I don't want to have this in my mind, I know it is not good, but I haven't found anything that gives me some hope that I wont be judged more by my body structure than by my dance. I know most of you have been in the bellydance world for much longer than me, so of course you have more knowledge about this subject. What are your opinions about this? How do you think this is seen in the bellydance world, mainly in the performance subject?

Finally, so you have an idea why I am so worried I will explain briefly(I'll try) my body structure: I have LONG limbs but I am only 5'3"(1.60m), my legs and arms give the impression that I am taller, but also thiner, as a consequence I have a short torso oh, and small boobs too. My "curves" are still blooming, but growing up in the caribbean, with a family of women with guitar shaped bodies, I sure look shapeless next to them hahah yes I ahve a small waist, but I have small hips too, so not much shape in there. I weight 90lbs (but I eat healthy, and enough, sometimes more! and I've tried to gain weight but it has been very difficult for me, I just have a very fast metabolism and very very light and thin bones). Now to the bones (T.T) I am not "bonny"" all over, but my arms and hands are, a LOT >< when I am practicing dance I always notice them and try extra hard to make them look softer, if you know what I mean, but elbows have really accentuated angles, and fingers refuse to look relaxed. To add to all of this I am the skinniest in all the dance classes I have been too -.- and usually I have to put some extra effort accentuating the moves so they are noticeable(which can be positive because my body will become stronger I think).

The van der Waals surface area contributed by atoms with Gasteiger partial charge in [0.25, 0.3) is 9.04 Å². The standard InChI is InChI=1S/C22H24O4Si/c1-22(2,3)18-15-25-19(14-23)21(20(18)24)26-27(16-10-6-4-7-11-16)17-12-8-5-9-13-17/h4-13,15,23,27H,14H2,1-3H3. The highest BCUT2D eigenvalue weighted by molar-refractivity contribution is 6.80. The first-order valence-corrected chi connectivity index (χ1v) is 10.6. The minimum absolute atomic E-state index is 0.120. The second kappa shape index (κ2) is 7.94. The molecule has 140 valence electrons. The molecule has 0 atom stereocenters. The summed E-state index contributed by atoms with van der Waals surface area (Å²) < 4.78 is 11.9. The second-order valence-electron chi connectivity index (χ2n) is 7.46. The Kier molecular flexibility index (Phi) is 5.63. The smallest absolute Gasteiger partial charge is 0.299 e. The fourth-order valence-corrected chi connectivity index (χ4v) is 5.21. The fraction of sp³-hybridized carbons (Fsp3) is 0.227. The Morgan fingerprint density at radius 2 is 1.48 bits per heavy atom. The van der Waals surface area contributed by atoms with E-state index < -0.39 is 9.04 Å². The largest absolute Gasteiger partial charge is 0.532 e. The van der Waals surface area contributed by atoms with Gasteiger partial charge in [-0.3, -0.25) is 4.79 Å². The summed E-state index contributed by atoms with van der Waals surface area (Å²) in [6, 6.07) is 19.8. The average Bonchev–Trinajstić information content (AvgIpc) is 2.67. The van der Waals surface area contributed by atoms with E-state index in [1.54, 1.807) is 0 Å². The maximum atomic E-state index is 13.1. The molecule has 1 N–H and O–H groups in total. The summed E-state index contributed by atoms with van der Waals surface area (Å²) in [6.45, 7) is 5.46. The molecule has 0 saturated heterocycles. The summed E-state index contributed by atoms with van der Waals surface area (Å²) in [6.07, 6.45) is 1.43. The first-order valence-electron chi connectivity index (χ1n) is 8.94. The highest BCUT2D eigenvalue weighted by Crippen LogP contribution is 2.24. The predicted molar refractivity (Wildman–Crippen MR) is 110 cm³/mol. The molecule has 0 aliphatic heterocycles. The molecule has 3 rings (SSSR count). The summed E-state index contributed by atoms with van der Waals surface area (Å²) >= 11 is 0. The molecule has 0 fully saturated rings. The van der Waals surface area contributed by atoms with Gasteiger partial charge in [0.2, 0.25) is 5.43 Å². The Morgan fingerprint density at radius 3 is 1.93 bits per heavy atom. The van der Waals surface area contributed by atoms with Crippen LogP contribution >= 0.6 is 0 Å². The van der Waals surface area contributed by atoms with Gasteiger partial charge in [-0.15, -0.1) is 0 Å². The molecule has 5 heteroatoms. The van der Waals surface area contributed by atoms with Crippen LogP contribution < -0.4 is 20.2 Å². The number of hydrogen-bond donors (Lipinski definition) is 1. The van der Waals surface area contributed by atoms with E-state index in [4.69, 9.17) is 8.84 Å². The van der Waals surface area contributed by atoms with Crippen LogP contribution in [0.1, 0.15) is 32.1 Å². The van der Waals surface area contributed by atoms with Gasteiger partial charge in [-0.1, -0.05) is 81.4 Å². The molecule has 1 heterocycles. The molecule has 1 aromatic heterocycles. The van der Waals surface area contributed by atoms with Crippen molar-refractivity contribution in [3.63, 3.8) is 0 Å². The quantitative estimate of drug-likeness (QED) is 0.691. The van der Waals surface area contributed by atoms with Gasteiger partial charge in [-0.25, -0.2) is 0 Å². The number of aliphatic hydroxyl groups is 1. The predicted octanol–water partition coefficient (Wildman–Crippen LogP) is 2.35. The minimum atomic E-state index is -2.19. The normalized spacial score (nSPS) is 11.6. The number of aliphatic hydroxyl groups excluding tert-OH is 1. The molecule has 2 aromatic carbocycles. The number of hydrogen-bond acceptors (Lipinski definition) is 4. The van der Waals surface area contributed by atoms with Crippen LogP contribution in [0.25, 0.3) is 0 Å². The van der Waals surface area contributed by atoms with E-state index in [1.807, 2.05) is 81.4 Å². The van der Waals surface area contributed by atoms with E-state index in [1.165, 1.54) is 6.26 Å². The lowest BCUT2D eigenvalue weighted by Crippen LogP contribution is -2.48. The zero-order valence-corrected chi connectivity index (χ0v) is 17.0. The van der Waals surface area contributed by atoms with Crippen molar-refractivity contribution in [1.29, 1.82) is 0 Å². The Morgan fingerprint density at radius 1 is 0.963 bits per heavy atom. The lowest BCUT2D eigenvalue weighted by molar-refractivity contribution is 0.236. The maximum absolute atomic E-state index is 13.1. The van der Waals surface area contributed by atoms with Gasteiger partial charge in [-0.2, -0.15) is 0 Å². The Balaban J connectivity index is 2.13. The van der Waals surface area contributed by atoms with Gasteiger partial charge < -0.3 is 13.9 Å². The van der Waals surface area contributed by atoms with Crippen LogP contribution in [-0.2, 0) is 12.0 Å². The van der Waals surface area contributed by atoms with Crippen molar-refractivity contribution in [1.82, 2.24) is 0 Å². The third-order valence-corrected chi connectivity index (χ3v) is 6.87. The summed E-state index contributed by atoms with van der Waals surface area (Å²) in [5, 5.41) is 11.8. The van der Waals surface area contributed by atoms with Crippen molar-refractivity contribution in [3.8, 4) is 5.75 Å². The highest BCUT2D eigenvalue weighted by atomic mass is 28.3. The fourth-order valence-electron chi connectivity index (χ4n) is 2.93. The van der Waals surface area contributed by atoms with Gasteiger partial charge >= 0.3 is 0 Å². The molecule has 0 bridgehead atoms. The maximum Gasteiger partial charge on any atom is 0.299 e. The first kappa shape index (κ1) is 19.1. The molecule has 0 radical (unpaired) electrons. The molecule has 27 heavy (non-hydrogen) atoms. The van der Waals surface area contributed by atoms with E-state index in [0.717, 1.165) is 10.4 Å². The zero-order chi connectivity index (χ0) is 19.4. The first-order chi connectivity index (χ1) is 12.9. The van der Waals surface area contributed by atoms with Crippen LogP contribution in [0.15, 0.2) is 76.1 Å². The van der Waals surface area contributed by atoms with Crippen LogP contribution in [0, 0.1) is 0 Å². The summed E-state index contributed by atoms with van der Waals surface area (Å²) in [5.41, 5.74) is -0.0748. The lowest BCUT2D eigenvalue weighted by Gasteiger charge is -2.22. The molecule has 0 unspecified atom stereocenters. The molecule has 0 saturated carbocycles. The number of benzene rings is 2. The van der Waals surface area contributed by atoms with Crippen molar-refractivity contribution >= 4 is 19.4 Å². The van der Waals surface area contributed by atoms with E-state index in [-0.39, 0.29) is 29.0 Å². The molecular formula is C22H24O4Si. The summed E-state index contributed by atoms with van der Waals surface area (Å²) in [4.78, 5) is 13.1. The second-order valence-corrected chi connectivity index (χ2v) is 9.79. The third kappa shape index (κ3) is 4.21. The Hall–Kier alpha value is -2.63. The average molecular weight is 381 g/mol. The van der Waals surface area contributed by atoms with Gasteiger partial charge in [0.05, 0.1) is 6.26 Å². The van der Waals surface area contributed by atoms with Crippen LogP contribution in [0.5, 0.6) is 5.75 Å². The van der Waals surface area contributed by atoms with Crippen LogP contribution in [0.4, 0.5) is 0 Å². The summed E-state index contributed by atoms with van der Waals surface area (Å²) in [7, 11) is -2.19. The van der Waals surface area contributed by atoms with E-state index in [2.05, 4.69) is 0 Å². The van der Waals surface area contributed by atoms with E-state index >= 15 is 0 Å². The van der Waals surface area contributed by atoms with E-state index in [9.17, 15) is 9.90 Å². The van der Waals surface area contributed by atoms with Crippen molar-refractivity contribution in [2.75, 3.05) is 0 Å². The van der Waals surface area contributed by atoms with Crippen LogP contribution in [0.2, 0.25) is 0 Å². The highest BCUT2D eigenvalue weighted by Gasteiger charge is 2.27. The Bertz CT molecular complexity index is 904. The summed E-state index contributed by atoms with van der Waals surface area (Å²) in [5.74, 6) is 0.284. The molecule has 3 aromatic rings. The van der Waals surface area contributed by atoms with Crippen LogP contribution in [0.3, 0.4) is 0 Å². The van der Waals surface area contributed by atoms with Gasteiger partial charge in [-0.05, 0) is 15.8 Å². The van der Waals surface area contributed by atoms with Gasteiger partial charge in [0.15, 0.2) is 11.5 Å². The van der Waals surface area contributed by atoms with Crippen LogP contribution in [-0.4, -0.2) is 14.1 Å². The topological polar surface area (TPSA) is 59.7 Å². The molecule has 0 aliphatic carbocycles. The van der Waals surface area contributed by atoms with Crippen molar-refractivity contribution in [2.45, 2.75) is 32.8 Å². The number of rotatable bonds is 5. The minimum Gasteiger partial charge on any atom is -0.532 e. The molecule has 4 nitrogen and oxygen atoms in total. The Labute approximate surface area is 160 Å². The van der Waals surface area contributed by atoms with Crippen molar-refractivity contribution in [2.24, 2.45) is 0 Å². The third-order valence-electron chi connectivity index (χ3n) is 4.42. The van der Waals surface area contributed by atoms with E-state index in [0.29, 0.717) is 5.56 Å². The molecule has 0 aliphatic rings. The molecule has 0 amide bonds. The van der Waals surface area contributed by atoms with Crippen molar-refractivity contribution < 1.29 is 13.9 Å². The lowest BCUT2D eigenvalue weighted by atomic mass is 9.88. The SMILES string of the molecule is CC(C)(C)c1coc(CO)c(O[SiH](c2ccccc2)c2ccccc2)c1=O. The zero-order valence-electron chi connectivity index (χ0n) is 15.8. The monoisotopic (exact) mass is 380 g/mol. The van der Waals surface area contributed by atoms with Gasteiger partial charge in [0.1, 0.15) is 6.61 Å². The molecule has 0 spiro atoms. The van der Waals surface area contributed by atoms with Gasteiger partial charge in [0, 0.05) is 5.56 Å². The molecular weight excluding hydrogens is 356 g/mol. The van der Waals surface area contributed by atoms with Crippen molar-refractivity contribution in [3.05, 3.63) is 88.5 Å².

(I said I would try XD, I find it impossible to keep it short lol)